In exercising a power of sale, administrators (like liquidators) are not under a duty to obtain 'the best possible price'. This is to be distinguished from the duties owed by controllers and mortgagees in possession in exercising their powers of sale. Administrators are entitled to take into account a wide range of considerations. The exercise of the administrators' power of sale involves business and commercial judgments with which, generally speaking, courts are reluctant to interfere.
In Robit Nominees Pty Ltd v Oceanlinx Limited (in liq) (Receivers and Managers Appointed)  FCA 225 (Oceanlinx), the Federal Court of Australia considered a challenge by unsecured creditors to decisions by voluntary administrators to sell company assets in circumstances where the choice facing the administrators was to run the risk of losing a fully-funded proposal that was capable of acceptance for a competing proposal that had all the appearances of being unfunded. The Court's reasons were published on 11 March 2016 and are available here.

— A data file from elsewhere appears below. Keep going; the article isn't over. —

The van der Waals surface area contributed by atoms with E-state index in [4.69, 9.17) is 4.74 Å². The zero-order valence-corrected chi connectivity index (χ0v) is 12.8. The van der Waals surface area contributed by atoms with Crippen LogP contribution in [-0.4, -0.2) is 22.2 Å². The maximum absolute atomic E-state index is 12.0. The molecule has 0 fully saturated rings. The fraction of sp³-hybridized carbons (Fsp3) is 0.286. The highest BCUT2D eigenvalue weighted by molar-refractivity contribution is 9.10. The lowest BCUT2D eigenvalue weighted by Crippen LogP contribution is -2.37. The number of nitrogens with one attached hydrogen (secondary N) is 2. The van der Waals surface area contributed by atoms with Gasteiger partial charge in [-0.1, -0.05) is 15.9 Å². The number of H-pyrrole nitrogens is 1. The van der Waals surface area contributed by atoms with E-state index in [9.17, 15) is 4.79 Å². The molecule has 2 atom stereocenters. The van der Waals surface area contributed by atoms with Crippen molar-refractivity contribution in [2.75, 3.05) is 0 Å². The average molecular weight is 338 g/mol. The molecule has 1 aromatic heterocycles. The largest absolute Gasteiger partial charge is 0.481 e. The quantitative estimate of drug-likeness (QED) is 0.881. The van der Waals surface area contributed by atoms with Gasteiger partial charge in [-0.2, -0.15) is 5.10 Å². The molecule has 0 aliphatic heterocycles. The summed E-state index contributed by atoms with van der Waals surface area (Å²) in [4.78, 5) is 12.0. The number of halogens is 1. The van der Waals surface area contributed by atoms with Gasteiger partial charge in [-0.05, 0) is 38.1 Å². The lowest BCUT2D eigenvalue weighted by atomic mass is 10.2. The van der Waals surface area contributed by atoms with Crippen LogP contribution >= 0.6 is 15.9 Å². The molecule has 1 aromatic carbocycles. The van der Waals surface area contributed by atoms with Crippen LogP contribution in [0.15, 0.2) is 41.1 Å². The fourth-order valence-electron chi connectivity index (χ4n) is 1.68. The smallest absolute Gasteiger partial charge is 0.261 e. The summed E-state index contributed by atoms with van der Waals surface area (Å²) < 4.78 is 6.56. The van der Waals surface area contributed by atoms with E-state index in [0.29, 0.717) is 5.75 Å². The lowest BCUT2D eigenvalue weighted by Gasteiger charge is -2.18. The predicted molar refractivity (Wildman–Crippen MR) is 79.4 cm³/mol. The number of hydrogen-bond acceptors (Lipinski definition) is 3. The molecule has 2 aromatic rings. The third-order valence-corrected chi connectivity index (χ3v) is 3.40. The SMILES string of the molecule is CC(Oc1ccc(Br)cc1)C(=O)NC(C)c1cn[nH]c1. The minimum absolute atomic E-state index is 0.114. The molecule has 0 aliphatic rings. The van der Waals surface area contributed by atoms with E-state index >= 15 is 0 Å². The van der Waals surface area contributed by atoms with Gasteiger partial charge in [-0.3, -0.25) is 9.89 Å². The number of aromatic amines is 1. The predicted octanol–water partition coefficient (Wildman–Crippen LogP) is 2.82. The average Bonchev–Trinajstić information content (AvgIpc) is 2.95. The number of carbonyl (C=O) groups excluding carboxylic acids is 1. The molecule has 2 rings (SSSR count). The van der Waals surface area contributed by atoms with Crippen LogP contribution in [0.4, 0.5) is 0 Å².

In Oceanlinx, the plaintiffs sought orders setting aside a sale of assets by the then voluntary administrators (and now the liquidators) of Oceanlinx Limited (in liq) (Company). The plaintiffs also claimed that the administrators breached various common law, equitable and statutory duties in their conduct of selling certain of the Company's assets. The plaintiffs chiefly relied upon s 447E(1) or s 1321(1) of the Corporations Act 2001 (Cth) (Act) which relevantly provide that: